Publisher Blackwell Publishing Ltd Place of Publication Editor  
  Language Summary Language Original Title  
  Series Editor Series Title Abbreviated Series Title  
  Series Volume Series Issue Edition  
  ISSN 00063606 (Issn) ISBN Medium  
  Area Expedition Conference  
  Notes Approved no  
  Call Number EcoFoG @ webmaster @ Serial 948  
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Author Verryckt, L.T.; Van Langenhove, L.; Ciais, P.; Courtois, E.A.; Vicca, S.; Peñuelas, J.; Stahl, C.; Coste, S.; Ellsworth, D.S.; Posada, J.M.; Obersteiner, M.; Chave, J.; Janssens, I.A. doi  openurl
  Title Coping with branch excision when measuring leaf net photosynthetic rates in a lowland tropical forest Type Journal Article
  Year 2020 Publication Biotropica Abbreviated Journal Biotropica  
  Volume (down) 52 Issue 4 Pages 608-615  
  Keywords branch cutting; canopy physiology; French Guiana; gas exchange; photosynthesis; rainforest; stomatal conductance; ecological modeling; environmental conditions; forest canopy; leaf; measurement method; photosynthesis; tree; tropical forest; Gruidae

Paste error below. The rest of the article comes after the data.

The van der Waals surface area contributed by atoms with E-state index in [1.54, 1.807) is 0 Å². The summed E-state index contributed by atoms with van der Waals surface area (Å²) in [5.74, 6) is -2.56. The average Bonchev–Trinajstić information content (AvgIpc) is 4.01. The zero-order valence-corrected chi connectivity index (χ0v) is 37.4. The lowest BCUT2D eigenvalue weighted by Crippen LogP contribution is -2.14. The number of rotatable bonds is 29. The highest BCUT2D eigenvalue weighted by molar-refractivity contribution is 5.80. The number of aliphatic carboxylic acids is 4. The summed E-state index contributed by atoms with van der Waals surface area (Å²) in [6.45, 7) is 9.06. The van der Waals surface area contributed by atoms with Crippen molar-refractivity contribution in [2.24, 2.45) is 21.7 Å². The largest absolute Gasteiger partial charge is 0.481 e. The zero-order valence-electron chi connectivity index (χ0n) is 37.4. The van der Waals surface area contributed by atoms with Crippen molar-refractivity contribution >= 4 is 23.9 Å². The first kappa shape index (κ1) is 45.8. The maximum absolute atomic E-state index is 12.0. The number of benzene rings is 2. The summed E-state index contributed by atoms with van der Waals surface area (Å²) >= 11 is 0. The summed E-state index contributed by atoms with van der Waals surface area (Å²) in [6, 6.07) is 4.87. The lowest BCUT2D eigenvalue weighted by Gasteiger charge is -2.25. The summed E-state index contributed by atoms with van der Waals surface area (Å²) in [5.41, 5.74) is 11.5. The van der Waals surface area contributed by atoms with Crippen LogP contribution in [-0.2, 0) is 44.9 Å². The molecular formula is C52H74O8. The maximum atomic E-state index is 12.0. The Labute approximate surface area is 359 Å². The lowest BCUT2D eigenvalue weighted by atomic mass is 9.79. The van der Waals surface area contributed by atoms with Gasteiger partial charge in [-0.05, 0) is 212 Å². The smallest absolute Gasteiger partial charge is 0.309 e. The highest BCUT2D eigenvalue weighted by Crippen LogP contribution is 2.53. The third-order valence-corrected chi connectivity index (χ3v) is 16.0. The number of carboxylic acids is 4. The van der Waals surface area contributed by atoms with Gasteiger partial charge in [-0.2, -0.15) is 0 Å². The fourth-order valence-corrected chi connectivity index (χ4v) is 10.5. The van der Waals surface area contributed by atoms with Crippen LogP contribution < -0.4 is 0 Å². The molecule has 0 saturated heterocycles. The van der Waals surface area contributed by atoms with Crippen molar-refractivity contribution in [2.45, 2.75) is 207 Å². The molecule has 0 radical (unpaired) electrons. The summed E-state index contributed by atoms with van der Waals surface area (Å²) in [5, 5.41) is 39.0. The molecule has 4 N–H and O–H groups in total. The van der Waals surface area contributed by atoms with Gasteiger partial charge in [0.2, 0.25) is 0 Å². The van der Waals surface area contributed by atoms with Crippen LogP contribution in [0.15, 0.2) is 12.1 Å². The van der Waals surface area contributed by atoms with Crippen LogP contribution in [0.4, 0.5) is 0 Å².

Abstract Measuring leaf gas exchange from canopy leaves is fundamental for our understanding of photosynthesis and for a realistic representation of carbon uptake in vegetation models. Since canopy leaves are often difficult to reach, especially in tropical forests with emergent trees up to 60 m at remote places, canopy access techniques such as canopy cranes or towers have facilitated photosynthetic measurements. These structures are expensive and therefore not very common. As an alternative, branches are often cut to enable leaf gas exchange measurements. The effect of branch excision on leaf gas exchange rates should be minimized and quantified to evaluate possible bias. We compared light-saturated leaf net photosynthetic rates measured on excised and intact branches. We selected branches positioned at three canopy positions, estimated relative to the top of the canopy: upper sunlit foliage, middle canopy foliage, and lower canopy foliage. We studied the variation of the effects of branch excision and transport among branches at these different heights in the canopy. After excision and transport, light-saturated leaf net photosynthetic rates were close to zero for most leaves due to stomatal closure. However, when the branch had acclimated to its new environmental conditions—which took on average 20 min—light-saturated leaf net photosynthetic rates did not significantly differ between the excised and intact branches. We therefore conclude that branch excision does not affect the measurement of light-saturated leaf net photosynthesis, provided that the branch is recut under water and is allowed sufficient time to acclimate to its new environmental conditions. © 2020 The Association for Tropical Biology and Conservation